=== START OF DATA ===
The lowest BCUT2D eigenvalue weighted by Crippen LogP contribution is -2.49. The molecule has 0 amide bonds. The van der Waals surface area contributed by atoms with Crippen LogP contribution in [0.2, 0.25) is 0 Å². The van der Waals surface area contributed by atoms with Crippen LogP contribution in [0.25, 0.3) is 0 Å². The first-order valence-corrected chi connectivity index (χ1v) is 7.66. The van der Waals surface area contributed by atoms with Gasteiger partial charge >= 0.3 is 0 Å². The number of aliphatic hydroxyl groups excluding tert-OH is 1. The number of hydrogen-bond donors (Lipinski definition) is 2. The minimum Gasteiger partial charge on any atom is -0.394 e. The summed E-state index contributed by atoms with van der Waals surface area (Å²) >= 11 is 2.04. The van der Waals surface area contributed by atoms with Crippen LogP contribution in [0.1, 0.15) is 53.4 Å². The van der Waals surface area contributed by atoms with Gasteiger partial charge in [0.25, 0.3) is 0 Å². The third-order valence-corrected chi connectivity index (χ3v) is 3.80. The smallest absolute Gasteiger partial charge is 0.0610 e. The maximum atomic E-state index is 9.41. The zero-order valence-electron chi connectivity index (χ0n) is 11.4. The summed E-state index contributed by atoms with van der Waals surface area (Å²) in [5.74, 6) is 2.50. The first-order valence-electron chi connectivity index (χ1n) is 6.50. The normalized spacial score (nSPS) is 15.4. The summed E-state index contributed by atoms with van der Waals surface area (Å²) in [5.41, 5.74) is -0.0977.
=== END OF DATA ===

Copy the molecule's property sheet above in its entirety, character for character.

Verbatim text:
The lowest BCUT2D eigenvalue weighted by Crippen LogP contribution is -2.49. The molecule has 0 amide bonds. The van der Waals surface area contributed by atoms with Crippen LogP contribution in [0.2, 0.25) is 0 Å². The van der Waals surface area contributed by atoms with Crippen LogP contribution in [0.25, 0.3) is 0 Å². The first-order valence-corrected chi connectivity index (χ1v) is 7.66. The van der Waals surface area contributed by atoms with Gasteiger partial charge >= 0.3 is 0 Å². The number of aliphatic hydroxyl groups excluding tert-OH is 1. The number of hydrogen-bond donors (Lipinski definition) is 2. The minimum Gasteiger partial charge on any atom is -0.394 e. The summed E-state index contributed by atoms with van der Waals surface area (Å²) >= 11 is 2.04. The van der Waals surface area contributed by atoms with Crippen LogP contribution in [0.1, 0.15) is 53.4 Å². The van der Waals surface area contributed by atoms with Gasteiger partial charge in [0.25, 0.3) is 0 Å². The third-order valence-corrected chi connectivity index (χ3v) is 3.80. The smallest absolute Gasteiger partial charge is 0.0610 e. The maximum atomic E-state index is 9.41. The zero-order valence-electron chi connectivity index (χ0n) is 11.4. The summed E-state index contributed by atoms with van der Waals surface area (Å²) in [5.74, 6) is 2.50. The first-order valence-electron chi connectivity index (χ1n) is 6.50. The normalized spacial score (nSPS) is 15.4. The summed E-state index contributed by atoms with van der Waals surface area (Å²) in [5.41, 5.74) is -0.0977.